Taken individually, the draw stroke, trigger position, hand position, body posture, breath control, and sight focus are easy to work on. For example, if you’re not worried about anything but focusing on the front sight of your pistol (unless you’re like me and have started working towards using just a red dot on your pistols), it’s easy to remember to do it. However, do you as a shooter remember to do this when you’re working on your finger position? How about when you’re working on breath control and body posture?
Starting out as a stationary shooter and working through all of these techniques is a great way to build up the muscle memory and habits you will need as you advance to more active shooting courses. I know of no master shooters that are perfect on all of these, either, so it’s always going to be a skill set that you are working on. Before worrying at all about accuracy and combat shooting, mastering techniques should be your first goal.
Shooting Stances – 2 Hands
This may sound silly, but shooting stance is more important than you might realize. Like a rifle, the handgun benefits from a stable platform, and it’s important to find a comfortable shooting position that affords the most stability possible.
More advanced training builds on these with more advanced positions that allow for much more extreme situations the shooter might find himself in.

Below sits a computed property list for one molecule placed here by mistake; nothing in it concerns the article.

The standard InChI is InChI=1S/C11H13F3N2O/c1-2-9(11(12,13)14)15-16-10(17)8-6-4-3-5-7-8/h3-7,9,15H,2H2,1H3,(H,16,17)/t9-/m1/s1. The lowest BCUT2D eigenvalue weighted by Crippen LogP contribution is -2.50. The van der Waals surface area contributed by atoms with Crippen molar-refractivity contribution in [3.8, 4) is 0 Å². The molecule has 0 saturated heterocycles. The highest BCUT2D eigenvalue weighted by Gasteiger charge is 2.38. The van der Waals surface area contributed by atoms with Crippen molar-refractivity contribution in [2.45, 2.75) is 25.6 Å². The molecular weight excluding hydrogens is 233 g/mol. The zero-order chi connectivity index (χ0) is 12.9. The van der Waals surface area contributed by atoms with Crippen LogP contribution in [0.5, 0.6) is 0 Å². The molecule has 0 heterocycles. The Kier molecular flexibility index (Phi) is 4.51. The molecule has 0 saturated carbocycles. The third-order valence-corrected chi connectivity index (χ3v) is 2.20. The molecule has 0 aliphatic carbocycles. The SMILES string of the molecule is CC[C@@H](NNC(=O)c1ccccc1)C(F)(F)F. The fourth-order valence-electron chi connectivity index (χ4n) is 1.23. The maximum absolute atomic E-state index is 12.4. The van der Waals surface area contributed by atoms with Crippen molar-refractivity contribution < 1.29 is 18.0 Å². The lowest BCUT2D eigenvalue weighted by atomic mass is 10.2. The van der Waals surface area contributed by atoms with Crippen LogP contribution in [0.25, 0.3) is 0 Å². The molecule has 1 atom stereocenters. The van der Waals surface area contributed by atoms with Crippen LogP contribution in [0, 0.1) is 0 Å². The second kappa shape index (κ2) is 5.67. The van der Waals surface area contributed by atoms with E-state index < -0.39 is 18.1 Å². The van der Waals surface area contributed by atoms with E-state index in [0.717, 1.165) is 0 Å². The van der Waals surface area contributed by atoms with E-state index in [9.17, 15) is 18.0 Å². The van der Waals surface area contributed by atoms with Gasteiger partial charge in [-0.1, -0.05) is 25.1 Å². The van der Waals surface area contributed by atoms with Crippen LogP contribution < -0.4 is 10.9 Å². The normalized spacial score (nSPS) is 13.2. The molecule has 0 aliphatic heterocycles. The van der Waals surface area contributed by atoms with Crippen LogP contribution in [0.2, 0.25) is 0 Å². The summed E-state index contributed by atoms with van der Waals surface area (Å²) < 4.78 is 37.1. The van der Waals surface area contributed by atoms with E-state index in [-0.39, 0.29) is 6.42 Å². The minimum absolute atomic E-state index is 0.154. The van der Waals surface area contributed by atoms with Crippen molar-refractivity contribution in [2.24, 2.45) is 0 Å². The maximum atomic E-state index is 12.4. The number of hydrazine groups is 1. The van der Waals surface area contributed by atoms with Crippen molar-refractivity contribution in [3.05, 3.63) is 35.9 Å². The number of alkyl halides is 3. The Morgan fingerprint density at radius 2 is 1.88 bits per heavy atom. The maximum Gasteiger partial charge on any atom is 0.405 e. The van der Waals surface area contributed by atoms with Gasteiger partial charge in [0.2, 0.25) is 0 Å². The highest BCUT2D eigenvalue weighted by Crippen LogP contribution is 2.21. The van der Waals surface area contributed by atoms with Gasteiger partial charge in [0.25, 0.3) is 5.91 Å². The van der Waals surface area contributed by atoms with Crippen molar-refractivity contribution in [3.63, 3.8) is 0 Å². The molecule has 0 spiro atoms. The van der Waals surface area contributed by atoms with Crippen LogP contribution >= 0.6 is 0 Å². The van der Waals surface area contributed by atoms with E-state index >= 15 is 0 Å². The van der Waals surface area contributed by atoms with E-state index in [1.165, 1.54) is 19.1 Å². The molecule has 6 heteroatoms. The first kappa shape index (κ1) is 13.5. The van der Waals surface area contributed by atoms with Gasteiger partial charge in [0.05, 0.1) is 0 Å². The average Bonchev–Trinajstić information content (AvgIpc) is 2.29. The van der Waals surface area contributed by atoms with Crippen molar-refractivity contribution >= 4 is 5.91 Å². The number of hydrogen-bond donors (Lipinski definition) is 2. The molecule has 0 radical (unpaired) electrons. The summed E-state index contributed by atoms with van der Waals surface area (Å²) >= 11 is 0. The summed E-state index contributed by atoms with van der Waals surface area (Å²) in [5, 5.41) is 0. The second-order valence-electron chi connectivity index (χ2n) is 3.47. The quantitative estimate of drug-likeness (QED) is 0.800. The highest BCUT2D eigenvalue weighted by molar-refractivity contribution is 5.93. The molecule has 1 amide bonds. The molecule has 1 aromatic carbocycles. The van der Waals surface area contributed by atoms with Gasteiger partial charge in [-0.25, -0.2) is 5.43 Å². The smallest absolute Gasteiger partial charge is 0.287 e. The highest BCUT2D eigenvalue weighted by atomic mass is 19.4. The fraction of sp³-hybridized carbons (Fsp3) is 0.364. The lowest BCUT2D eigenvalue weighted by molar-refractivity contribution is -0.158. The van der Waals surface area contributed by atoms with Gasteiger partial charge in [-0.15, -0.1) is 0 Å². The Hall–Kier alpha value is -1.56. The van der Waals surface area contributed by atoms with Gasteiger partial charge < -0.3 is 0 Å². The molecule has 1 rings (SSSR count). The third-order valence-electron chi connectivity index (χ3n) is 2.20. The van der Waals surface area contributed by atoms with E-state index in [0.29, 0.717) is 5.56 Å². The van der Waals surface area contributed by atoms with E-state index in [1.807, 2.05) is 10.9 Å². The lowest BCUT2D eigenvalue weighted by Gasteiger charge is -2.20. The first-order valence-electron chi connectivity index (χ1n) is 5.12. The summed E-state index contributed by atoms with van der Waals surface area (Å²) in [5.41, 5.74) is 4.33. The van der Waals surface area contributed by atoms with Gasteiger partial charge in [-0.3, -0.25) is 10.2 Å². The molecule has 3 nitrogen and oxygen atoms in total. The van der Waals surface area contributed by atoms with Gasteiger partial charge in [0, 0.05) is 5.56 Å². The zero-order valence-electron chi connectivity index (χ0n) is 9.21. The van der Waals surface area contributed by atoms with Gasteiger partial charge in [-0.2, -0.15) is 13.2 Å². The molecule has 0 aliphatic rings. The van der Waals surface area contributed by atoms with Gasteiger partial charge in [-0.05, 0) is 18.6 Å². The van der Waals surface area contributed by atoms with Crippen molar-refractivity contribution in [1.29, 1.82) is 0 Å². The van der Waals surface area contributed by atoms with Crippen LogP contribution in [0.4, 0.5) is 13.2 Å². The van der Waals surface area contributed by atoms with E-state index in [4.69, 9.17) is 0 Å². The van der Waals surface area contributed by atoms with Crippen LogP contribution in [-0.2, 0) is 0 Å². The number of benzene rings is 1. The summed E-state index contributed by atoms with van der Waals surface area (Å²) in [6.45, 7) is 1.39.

The Isosceles and the Modern Combat Stance
The most classic stance of pistol shooting is the Isosceles. This position finds the shooter squared off to the target, feet shoulder width apart, legs straight, arms straight out, elbows turned outwards and slightly bent. With this position, both hands are equally responsible for guiding the weapon, and the elbows’ position allows the arms to act as shock absorbers, bringing the gun straight back into the chest rather than directing recoil upwards. This position is a classic, used by military and police shooters, and is often seen in self defense and basic pistol courses.
One of the downsides of this shooting stance is it is not very cover-friendly. However, compare this to the comments from Mr. G. Gilbert, a trained combat medic on the shooting stance:
As a medic in combat I’ve seen numerous wounds that entered through the side of the body and ALL of them were fatal. We call the side shot “the pathway to your soul”. By squaring your upper body to the threat, you have a much better chance of surviving a hit. That’s where your “natural” armor protects you the most and if you’re wearing actual body armor, your plates are there to take the hit. Our bodies natural “alarm response” is to square up toward the threat for that reason.